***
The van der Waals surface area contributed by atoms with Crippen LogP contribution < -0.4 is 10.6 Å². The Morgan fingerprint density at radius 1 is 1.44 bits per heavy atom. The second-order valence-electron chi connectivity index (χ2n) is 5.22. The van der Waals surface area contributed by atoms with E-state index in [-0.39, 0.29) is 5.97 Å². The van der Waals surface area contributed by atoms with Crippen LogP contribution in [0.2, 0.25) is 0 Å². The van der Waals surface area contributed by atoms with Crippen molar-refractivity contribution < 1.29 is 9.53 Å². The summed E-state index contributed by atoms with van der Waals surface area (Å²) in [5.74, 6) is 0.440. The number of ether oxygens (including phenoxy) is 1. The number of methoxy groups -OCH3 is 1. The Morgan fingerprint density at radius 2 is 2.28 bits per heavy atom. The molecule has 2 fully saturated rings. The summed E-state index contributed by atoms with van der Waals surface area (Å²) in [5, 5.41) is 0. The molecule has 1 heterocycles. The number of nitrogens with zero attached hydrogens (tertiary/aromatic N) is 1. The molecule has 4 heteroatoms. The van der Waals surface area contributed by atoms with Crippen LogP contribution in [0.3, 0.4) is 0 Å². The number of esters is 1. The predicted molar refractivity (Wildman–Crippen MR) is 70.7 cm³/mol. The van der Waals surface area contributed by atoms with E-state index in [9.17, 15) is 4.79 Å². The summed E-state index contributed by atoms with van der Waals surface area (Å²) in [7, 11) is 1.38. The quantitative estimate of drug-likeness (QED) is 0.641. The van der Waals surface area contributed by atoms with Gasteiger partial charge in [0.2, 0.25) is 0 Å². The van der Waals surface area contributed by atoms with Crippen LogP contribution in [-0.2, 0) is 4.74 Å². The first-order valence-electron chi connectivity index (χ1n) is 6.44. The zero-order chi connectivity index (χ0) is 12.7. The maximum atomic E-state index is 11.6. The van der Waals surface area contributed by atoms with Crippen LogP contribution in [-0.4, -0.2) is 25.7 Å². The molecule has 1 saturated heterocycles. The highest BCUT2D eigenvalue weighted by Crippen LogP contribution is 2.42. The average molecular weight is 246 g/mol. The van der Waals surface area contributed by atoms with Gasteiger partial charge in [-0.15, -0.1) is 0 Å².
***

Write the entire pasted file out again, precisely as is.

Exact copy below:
The van der Waals surface area contributed by atoms with Crippen LogP contribution < -0.4 is 10.6 Å². The Morgan fingerprint density at radius 1 is 1.44 bits per heavy atom. The second-order valence-electron chi connectivity index (χ2n) is 5.22. The van der Waals surface area contributed by atoms with E-state index in [-0.39, 0.29) is 5.97 Å². The van der Waals surface area contributed by atoms with Crippen LogP contribution in [0.2, 0.25) is 0 Å². The van der Waals surface area contributed by atoms with Crippen molar-refractivity contribution < 1.29 is 9.53 Å². The summed E-state index contributed by atoms with van der Waals surface area (Å²) in [5.74, 6) is 0.440. The number of ether oxygens (including phenoxy) is 1. The number of methoxy groups -OCH3 is 1. The Morgan fingerprint density at radius 2 is 2.28 bits per heavy atom. The molecule has 2 fully saturated rings. The summed E-state index contributed by atoms with van der Waals surface area (Å²) in [5, 5.41) is 0. The molecule has 1 heterocycles. The number of nitrogens with zero attached hydrogens (tertiary/aromatic N) is 1. The molecule has 4 heteroatoms. The van der Waals surface area contributed by atoms with Crippen LogP contribution in [0.3, 0.4) is 0 Å². The number of esters is 1. The predicted molar refractivity (Wildman–Crippen MR) is 70.7 cm³/mol. The van der Waals surface area contributed by atoms with E-state index in [9.17, 15) is 4.79 Å². The summed E-state index contributed by atoms with van der Waals surface area (Å²) in [7, 11) is 1.38. The quantitative estimate of drug-likeness (QED) is 0.641. The van der Waals surface area contributed by atoms with Gasteiger partial charge in [0.2, 0.25) is 0 Å². The van der Waals surface area contributed by atoms with Crippen LogP contribution in [-0.2, 0) is 4.74 Å². The first-order valence-electron chi connectivity index (χ1n) is 6.44. The zero-order chi connectivity index (χ0) is 12.7. The maximum atomic E-state index is 11.6. The van der Waals surface area contributed by atoms with Crippen LogP contribution in [-0.4, -0.2) is 25.7 Å². The molecule has 1 saturated heterocycles. The highest BCUT2D eigenvalue weighted by Crippen LogP contribution is 2.42. The average molecular weight is 246 g/mol. The van der Waals surface area contributed by atoms with Gasteiger partial charge in [-0.15, -0.1) is 0 Å².